I am here to tell you that there is a big difference -- HUGE -- between just being hot and having a hot flash.
Being hot means you may be a bit uncomfortable. Maybe even a tiny bit, you know, sweaty. You may be okay to be outside as long as you're wearing shorts and can sit in the shade of a big old tree, sipping on something cold.
But a hot flash? Oh my gracious goodness. Hot flashes are very, very different. Because when you get a hot flash, your first desire is to get to the nearest body of water -- bathtub, swimming pool, fishing pond, or that really deep pothole on state road 238 that could take out the rear axle of your car -- and immerse as much of your body as will fit, gasping and splashing.
Your second priority with a hot flash is to just start removing clothing, wherever you are. Which could be alarming to other people if you are in, say, a crowded elevator. Or in church. Although come to think of it, with some of the things I've seen people wear to church, you might not be all that much out of place.
Hot flashes are unpleasant things to experience. It's not fun to feel as if you've been overtaken by an unrelenting wave of radiant heat, especially at night when you're jerked out of a sound sleep and are suddenly throwing off the blankets out of nowhere, flailing around in the sheets like a flounder on the deck of a deep-sea fishing vessel. Especially when your spouse crossly mumbles, "Quit uncovering my back! It's FREEZING in here."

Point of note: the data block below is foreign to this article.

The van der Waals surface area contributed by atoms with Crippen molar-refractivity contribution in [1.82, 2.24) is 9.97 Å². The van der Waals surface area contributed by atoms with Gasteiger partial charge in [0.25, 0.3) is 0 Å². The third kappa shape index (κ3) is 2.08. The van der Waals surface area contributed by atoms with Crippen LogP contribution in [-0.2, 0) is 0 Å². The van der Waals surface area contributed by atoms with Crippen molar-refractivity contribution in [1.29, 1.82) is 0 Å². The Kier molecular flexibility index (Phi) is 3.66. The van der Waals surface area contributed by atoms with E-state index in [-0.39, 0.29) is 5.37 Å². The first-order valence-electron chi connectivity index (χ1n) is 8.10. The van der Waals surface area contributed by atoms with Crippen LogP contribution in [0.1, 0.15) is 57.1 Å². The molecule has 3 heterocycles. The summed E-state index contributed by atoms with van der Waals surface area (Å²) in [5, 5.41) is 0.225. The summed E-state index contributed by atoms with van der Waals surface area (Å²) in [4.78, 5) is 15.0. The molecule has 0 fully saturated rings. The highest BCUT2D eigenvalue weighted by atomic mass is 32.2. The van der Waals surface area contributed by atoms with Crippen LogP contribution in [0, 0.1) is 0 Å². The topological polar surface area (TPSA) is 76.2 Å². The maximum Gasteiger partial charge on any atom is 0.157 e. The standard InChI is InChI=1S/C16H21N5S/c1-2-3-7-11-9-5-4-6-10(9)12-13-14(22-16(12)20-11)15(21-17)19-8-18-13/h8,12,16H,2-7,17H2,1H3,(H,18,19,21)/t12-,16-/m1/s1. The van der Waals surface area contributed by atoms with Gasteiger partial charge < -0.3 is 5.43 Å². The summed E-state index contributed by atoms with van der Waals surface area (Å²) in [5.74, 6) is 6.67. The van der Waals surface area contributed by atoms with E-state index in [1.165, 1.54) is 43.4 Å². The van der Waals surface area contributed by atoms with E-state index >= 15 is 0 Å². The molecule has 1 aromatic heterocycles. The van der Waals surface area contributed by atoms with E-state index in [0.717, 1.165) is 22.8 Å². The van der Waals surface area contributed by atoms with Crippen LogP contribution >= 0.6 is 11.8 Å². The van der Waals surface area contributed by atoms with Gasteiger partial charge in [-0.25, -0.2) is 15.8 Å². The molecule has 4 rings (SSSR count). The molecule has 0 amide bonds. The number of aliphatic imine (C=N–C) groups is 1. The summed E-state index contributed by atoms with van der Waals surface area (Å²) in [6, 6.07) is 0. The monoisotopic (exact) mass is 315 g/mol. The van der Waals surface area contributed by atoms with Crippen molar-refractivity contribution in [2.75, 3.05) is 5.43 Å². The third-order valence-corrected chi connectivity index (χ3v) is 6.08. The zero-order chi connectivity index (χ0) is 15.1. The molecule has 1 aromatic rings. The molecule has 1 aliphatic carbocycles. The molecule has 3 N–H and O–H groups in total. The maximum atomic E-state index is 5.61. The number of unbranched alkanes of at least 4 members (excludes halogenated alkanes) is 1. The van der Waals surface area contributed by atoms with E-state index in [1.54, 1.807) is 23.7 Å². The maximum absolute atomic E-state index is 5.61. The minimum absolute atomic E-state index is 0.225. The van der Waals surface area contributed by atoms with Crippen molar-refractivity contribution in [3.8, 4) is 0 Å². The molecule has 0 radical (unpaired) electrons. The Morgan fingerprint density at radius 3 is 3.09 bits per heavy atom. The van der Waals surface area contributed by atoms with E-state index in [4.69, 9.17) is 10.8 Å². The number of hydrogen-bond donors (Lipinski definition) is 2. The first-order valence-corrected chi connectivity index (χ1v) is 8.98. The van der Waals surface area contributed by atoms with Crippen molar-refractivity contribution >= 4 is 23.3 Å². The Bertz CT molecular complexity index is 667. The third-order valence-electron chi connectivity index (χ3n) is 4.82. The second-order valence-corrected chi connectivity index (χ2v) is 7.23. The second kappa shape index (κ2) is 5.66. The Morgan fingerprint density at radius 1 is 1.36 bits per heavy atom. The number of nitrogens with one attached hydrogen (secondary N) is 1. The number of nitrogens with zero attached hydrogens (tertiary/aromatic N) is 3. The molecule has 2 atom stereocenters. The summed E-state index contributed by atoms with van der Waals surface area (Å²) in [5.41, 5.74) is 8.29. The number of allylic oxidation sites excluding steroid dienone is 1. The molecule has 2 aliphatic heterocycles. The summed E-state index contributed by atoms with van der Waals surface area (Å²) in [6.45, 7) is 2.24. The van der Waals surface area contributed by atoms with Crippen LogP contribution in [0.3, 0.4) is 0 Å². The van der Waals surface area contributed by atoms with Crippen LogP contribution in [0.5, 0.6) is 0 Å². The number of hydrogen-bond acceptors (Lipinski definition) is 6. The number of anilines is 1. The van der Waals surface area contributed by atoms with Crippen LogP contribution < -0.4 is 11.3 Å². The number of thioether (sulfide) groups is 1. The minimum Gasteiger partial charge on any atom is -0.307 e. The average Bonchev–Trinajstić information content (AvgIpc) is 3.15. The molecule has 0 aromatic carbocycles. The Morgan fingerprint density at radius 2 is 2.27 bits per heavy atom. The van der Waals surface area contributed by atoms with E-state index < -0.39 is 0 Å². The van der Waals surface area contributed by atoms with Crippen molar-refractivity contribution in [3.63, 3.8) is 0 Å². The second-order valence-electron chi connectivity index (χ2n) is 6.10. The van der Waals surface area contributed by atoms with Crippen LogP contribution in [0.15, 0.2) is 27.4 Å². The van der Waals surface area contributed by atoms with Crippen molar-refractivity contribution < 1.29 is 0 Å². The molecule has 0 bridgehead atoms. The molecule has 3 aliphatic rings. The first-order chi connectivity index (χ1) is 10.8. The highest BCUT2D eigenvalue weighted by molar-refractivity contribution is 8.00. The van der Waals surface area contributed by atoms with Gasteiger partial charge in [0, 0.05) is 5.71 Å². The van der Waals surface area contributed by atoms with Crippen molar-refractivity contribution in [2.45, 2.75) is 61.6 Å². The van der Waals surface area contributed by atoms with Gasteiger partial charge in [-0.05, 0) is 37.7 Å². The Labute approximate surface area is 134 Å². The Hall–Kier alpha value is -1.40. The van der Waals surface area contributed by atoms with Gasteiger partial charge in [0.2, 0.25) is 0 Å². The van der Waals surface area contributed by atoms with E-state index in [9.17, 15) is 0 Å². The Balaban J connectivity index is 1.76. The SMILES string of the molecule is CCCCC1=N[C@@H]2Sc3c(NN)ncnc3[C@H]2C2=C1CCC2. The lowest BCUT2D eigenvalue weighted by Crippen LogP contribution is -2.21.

Of course, I don't know any of this from personal experience, seeing as how I'm only in my early thirties and a long way from menopause or even peri-menopause. A LONG, LONG way.
Oh, just shut up.
SURVIVOR! 42 years! #SisterhoodoftheTravelingPinkSweater - [image: photo DCE66A95-A69B-406C-A811-97D584B6979A_zpsuhhubjtt.jpg] This is my friend Mary. Mary is a 42-year survivor of breast cancer. That, of course, is...
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